Analysis and Quantification of Ionic Charge Carriers in Perovskite Solar Cells
Andreas Schiller a b, Sandra Jenatsch a, Stijn Lammar c, Renàn Escalante d, Balthasar Blülle a, Antonio J. Riquelme d, Gerko Oskam d, Juan A. Anta d, Beat Ruhstaller a b
a Fluxim AG, 8400 Winterthur, Switzerland
b ZHAW – Institute of Computational Physics, 8401 Winterthur, Switzerland
c Imec, imo-imomec, Thin Film PV Technology – partner in Solliance, Thor Park 8320, 3600 Genk, Belgium
d Department of Physical, Chemical and Natural Systems, (Univ. Pablo de Olavide), Sevilla, Spain
Asia-Pacific International Conference on Perovskite, Organic Photovoltaics and Optoelectronics
Proceedings of Asia-Pacific International Conference on Perovskite, Organic Photovoltaics and Optoelectronics (IPEROP23)
Kobe, Japan, 2023 January 22nd - 24th
Organizers: Seigo Ito, Hideo Ohkita and Atsushi Wakamiya
Oral, Sandra Jenatsch, presentation 019
Publication date: 21st November 2022

Several short and long-term effects in perovskite solar cells, such as the hysteresis in the current-voltage (IV) curve,[1] partial performance recovery during interrupted operation[2] and permanent cell degradation are assigned to the presence of mobile ionic charge carriers. Their characterization in full devices is therefore of outmost importance to improve this type of solar cell.

In this study, we first discuss the characteristics of formamidinium-based perovskite solar cells with non-stochiometric compositions. It is found that a 1-1.5% excess of formamidinium precursor (FAI) leads to an improved stabilized device performance while further increasing the FAI excess detrimentally affects the fill factor. Through electrical impedance spectroscopy measurements, it is revealed that the increased FAI excess leads to a higher ionic conductivity. In order to further distinguish between the density and mobility of the ions, we simulate IV and impedance data with the simulation software Setfos.[3] The experimental trends with increasing FAI excess can only be reproduced with an increased density of ions in the simulation.[4]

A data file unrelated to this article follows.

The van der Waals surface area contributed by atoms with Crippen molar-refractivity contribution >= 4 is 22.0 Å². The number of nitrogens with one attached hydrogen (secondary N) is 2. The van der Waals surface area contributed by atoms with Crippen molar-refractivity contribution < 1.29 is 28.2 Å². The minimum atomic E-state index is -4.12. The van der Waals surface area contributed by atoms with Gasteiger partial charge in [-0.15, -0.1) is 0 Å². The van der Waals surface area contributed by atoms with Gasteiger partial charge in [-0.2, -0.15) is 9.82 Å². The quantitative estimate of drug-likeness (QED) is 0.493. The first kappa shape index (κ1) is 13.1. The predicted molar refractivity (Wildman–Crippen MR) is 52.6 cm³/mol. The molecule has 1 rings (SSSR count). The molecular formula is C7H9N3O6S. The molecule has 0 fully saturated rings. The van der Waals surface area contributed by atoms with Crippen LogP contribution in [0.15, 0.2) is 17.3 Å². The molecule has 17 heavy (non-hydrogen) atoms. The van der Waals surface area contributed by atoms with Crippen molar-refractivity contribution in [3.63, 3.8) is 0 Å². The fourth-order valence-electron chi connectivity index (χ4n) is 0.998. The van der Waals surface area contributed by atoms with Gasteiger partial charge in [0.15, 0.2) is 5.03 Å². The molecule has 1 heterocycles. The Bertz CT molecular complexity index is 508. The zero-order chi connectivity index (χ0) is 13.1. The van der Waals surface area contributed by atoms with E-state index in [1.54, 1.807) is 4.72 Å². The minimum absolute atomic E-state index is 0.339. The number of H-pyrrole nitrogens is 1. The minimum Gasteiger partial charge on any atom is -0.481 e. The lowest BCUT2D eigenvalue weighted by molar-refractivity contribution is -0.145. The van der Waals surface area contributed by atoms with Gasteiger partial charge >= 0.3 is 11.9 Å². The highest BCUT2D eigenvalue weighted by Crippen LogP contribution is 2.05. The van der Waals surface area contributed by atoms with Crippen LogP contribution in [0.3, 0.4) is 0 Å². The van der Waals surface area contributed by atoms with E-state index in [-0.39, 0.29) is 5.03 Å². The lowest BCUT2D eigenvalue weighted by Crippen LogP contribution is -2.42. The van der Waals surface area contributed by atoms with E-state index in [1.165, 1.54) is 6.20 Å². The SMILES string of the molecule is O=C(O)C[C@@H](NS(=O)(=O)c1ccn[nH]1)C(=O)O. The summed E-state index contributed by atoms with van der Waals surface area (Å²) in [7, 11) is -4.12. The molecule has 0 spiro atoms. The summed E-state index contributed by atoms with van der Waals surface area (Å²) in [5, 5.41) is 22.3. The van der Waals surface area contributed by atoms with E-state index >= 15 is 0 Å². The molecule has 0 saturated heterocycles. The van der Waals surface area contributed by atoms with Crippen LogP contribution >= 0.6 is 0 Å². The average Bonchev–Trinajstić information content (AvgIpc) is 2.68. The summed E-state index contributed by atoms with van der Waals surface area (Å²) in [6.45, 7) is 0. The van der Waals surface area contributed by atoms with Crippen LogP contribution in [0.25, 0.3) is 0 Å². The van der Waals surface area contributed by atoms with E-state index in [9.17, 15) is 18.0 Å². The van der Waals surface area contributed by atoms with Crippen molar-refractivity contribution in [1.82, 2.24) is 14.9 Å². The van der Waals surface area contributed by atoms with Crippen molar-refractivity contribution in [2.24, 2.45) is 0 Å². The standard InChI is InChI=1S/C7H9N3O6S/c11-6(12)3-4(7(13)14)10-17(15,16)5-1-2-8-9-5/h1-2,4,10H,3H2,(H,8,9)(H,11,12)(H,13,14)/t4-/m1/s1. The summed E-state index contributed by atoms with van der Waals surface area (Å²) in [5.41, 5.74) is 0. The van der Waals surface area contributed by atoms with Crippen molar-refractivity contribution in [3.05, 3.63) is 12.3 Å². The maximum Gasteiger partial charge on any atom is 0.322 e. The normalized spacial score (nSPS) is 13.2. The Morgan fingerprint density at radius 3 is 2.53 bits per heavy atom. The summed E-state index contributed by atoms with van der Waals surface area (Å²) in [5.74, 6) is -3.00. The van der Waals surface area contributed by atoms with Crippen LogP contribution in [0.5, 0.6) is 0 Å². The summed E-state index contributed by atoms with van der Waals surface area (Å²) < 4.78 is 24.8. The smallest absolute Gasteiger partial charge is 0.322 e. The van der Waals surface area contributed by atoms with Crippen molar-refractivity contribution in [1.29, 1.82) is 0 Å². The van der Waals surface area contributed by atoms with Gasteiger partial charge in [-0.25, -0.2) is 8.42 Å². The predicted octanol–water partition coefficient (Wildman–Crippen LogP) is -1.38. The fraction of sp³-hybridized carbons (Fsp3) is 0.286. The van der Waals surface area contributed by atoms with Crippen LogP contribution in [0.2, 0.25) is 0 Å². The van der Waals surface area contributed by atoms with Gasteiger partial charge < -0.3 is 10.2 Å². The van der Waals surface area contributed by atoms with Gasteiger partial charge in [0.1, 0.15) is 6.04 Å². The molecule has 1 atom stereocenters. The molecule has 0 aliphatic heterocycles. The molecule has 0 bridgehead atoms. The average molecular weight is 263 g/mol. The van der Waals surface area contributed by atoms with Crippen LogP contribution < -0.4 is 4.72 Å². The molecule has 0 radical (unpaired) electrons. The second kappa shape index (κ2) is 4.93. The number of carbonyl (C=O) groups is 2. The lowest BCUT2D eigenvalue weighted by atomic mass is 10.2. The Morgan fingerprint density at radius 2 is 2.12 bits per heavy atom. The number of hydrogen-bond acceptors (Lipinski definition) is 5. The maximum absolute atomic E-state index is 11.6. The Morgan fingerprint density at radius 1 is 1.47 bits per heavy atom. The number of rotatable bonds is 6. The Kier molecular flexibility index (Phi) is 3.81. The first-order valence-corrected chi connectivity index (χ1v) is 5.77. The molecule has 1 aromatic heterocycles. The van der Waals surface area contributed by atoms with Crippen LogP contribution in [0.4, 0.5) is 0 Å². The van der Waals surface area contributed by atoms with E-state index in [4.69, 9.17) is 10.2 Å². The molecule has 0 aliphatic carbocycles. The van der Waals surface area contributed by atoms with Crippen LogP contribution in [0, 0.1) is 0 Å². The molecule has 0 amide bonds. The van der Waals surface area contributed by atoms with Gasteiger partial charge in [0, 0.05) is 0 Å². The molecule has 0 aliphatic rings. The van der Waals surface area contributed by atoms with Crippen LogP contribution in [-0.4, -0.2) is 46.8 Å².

In general, one would like to distinguish directly between ionic mobility and density in a single solar cell. A method that has been introduced decades ago[5] and was applied recently to perovskite solar cells is the transient ion drift measurement.[6] The analytical model describing the capacitance over time is based on several assumptions that are not necessarily fulfilled in a perovskite devices. We use drift-diffusion simulations in Setfos to model the transient ion drift experiment and thereby confirm the limitations of the analytical model. We further show that those limitations can be overcome by combining measurement and simulations, allowing the application of the method to a broader set of devices.

This work was supported by the SOLAR-ERA.NET Cofund 2 786483, project SCALEUP (Swiss Federal Office of Energy: SI/501958-01 and Spanish Ministry of Science: PCI2019-111839-2)

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